Petr Cech explains why Rooney was the toughest opponent he ever faced

Cech and Rooney

Legendary Chelsea keeper Petr Cech has named ex-Manchester United striker Wayne Rooney as the toughest opponent he has ever faced in his career.

Now retired, Cech made 443 Premier League appearances for the Blues and Arsenal, and claimed English titles with Chelsea, whom he also helped to their Champions League success in 2012.




As one of the modern greats in his profession, Petr Cech has faced many of the football’s greatest stars but the keeper rated Wayne Rooney above the rest.

Asked by Chelsea’s official website who his toughest rival as a keeper was, he said: “Wayne Rooney. Every time we played against United I had to make sure I was aware every time he had the ball, because he was very unpredictable and very clever.

“He is a guy who can chase, who can fight, who can run, who is clever with his shot. He could score from the halfway line, he could try and chip you if you were too high. That was a challenge I enjoyed.”

He was unhappy with how his spell at Chelsea ended, with Thibault Courtois being recalled from Atletico, where he had spent three years on loan.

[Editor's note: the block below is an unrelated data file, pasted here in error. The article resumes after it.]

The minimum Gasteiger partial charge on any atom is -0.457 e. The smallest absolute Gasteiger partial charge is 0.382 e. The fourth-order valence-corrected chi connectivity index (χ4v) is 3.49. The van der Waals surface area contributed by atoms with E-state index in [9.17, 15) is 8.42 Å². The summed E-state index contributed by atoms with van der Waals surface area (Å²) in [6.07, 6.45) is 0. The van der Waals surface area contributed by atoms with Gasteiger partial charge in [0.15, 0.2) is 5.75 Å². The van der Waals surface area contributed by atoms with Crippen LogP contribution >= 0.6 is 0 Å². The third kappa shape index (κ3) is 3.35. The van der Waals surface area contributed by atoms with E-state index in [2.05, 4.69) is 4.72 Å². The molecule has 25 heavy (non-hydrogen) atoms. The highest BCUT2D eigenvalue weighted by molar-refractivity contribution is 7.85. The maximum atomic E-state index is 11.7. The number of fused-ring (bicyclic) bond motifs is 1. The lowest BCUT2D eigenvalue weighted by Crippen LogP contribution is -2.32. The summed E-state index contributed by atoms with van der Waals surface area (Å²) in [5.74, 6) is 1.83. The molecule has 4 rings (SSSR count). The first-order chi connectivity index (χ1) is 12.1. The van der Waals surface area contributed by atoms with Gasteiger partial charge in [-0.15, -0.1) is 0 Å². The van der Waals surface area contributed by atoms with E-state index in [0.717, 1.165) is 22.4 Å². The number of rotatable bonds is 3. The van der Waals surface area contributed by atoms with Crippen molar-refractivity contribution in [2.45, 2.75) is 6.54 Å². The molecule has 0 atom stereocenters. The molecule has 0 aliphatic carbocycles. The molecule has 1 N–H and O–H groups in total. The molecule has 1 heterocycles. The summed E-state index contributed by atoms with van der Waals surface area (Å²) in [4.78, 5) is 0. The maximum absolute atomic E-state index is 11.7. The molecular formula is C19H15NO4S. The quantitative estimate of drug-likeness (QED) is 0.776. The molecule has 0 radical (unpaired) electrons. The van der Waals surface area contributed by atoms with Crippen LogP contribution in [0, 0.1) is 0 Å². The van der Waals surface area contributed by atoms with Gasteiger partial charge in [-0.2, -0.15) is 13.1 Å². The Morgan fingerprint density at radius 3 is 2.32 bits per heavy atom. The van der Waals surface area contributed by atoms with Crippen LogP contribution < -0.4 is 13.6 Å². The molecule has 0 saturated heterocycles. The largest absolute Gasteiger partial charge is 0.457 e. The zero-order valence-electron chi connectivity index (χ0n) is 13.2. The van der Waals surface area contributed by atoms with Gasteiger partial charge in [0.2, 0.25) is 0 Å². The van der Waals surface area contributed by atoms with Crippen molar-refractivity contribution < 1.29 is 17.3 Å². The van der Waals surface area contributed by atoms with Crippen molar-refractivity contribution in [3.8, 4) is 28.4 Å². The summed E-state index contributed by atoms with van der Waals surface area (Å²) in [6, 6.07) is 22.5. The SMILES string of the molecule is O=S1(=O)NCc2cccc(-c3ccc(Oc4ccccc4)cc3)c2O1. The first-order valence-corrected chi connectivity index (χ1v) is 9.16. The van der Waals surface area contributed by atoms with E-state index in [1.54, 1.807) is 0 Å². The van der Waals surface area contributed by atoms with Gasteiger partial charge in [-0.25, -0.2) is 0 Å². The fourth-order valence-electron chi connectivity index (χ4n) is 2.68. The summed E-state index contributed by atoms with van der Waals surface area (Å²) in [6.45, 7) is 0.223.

“I was not happy at all,” he confessed. “I could see in pre-season how hard I was working. There was nothing obvious suggesting I wouldn’t be ready to keep my spot.

“But in a football team you can only have one goalkeeper playing every week, and unfortunately that was the way it went. Thibaut was regarded as the future of the club with all his potential and quality. I understood the choice was made, even if I didn’t think it was my time.




“Leaving Chelsea was the hardest decision I had to make. Having played for this club for such a long time, and becoming a big part of the history of the club, I always thought I was going to finish my career at Chelsea, or maybe leave for the last couple of years.”

Meanwhile, he spoke on the standard of the league, which he believes has become increasingly strong over the last decade.

“The league has got more competitive,” he said. “When I came in 2004, probably the top 12 teams were very strong, with strong squads, and then it would really depend on the years for the other eight teams. For them it was harder to bring in international players.

“It started changing around 2007, 2008 when the Premier League’s dominance started. You would suddenly see international players coming to every team, even promoted teams. The league became a big attraction. Teams started getting stronger and stronger, and the competition became harder and harder every year. That has continued to this day. It’s what makes the Premier League the best.”

JB

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